A Solidarity Center survey this year found that the daily minimum wage for export apparel workers in Haiti is $5.07—more than four times less than the estimated cost of living. These workers—the majority of whom are women who support families—are forced to toil longer for less due to diminished purchasing power and are unable to cover daily necessities, including food.

The High Cost of Low Wages in Haiti,” which tracked living expenses for garment workers from September 2018 through March 2019, recommends the government increase the minimum wage to an estimated $18.30 per day and allow workers to select their own representatives to the country’s tripartite minimum wage committee. Unions are advocating for these measures and raise them as key remedies to addressing the crisis underway.

Colombia Women’s Soccer Team Tackles Discrimination

Colombia Women’s Soccer Team Tackles Discrimination

(En Español).

Vanessa Cordoba, a goalkeeper on Colombia’s women’s national soccer team, is familiar with tough challenges. But when she debated whether to join some of her teammates’ high-profile campaign to end gender discrimination in the women’s soccer league, she had to confront a barrier many women in her position face: fear of losing her job.

“There is a point in life where you choose,” she said in a recent interview at the Solidarity Center. “And I decided I’m going to do it.”

Cordoba and other women soccer players are now pursuing an industry-wide collective bargaining agreement that includes the men’s teams.

“That’s the only way we can change things in soccer, says Cordoba. “We have more power if we bargain for the entire sector.”

Training Equipment: Two Medicine Balls and Beat-up Boxes

Colombia, soccer, gender discrimination, Solidarity Center

Colombia’s Atlético Huila women’s soccer players were forced to sleep on the airport floor following their championship win. Credit:

Colombia’s professional female soccer team, launched in 1998, played in the 2011 and 2015 World Cup as well as at the Olympic Games in the same years. The professional women’s league was created in 2017, and in the following year, Colombia’s Atlético Huila won the Copa Libertadores, South America’s most important club-level tournament.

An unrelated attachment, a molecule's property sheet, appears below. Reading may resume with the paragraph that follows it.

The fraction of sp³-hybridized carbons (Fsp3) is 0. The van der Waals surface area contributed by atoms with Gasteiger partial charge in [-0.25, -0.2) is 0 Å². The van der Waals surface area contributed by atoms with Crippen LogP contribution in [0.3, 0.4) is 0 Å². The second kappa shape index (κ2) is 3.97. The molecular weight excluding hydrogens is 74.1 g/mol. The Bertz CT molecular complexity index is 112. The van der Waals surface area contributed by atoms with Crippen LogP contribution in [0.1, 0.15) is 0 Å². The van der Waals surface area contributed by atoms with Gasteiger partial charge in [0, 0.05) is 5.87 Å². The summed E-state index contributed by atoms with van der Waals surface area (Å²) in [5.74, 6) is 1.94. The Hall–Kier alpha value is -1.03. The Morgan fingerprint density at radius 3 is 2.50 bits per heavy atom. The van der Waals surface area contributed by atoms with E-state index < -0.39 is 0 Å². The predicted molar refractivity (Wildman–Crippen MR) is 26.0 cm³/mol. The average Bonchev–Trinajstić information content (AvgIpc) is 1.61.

Yet women players are paid less than the men and only get three-month contracts, while men play on multiyear contracts. The men train in state-of-the-art gyms; women players’ equipment consists of two medicine balls and beat-up boxes to practice jumping. The Colombia Football Federation (FCF) even eliminated their $20 a day training stipend. A video on social media in December shows the Atlético Huila women’s soccer players forced to sleep on the airport floor following their championship win.

Their marginalization was compounded, says Cordoba, when Adidas used star player James Rodríguez to represent the men’s team for unveiling new jerseys, but recruited a former Miss Universe, Paulina Vega Dieppa, to promote the women’s jerseys. Cordoba expressed her displeasure about the move on social media.

“I understand that for publicity’s sake, they preferred to give the jersey to Paulina Vega, but in terms of respect and merit, THE PLAYERS count as well,” she Tweeted, a message the media quickly twisted into a Soccer Player v. Miss Universe narrative. Reflecting on her comments today she says, “If we are talking about marketing, development of the women’s league is a big part of the overall goal.”

In retaliation for some women speaking up about their treatment, the FCF cancelled the women’s soccer season in 2018.

‘We’re Not Afraid Anymore. We’re Here to Speak Up’

Colombia, Isabella Echeverri, Melissa Ortiz, women's soccer, gender discrimination, Solidarity CenterThe longstanding gender discrimination against women players burst into the public in February, when former professional soccer players and Colombia national team players Isabella Echeverri and Melissa Ortiz released a video to highlight the disparities with their male counterparts, stating, “We’re not afraid anymore. We’re here to speak up.”